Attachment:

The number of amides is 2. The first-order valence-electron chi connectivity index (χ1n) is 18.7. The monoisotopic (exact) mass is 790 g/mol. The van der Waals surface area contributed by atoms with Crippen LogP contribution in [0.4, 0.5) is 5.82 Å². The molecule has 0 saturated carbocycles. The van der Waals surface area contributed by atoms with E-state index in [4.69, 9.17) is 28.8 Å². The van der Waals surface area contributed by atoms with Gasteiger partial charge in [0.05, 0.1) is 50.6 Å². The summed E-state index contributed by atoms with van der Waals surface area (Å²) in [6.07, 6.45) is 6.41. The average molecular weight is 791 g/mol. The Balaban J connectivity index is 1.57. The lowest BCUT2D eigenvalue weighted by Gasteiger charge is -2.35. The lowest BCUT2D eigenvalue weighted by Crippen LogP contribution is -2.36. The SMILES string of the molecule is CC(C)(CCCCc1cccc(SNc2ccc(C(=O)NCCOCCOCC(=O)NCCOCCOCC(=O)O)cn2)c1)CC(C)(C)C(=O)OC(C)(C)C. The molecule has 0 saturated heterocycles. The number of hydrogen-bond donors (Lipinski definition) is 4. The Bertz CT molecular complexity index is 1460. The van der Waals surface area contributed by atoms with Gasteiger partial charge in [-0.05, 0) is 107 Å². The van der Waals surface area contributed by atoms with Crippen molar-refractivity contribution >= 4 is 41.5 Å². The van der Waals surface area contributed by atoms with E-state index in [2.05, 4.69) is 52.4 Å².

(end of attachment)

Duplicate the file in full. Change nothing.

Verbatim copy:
The number of amides is 2. The first-order valence-electron chi connectivity index (χ1n) is 18.7. The monoisotopic (exact) mass is 790 g/mol. The van der Waals surface area contributed by atoms with Crippen LogP contribution in [0.4, 0.5) is 5.82 Å². The molecule has 0 saturated carbocycles. The van der Waals surface area contributed by atoms with E-state index in [4.69, 9.17) is 28.8 Å². The van der Waals surface area contributed by atoms with Gasteiger partial charge in [0.05, 0.1) is 50.6 Å². The summed E-state index contributed by atoms with van der Waals surface area (Å²) in [6.07, 6.45) is 6.41. The average molecular weight is 791 g/mol. The Balaban J connectivity index is 1.57. The lowest BCUT2D eigenvalue weighted by Gasteiger charge is -2.35. The lowest BCUT2D eigenvalue weighted by Crippen LogP contribution is -2.36. The SMILES string of the molecule is CC(C)(CCCCc1cccc(SNc2ccc(C(=O)NCCOCCOCC(=O)NCCOCCOCC(=O)O)cn2)c1)CC(C)(C)C(=O)OC(C)(C)C. The molecule has 0 saturated heterocycles. The number of hydrogen-bond donors (Lipinski definition) is 4. The Bertz CT molecular complexity index is 1460. The van der Waals surface area contributed by atoms with Gasteiger partial charge in [-0.05, 0) is 107 Å². The van der Waals surface area contributed by atoms with Crippen molar-refractivity contribution >= 4 is 41.5 Å². The van der Waals surface area contributed by atoms with E-state index in [2.05, 4.69) is 52.4 Å².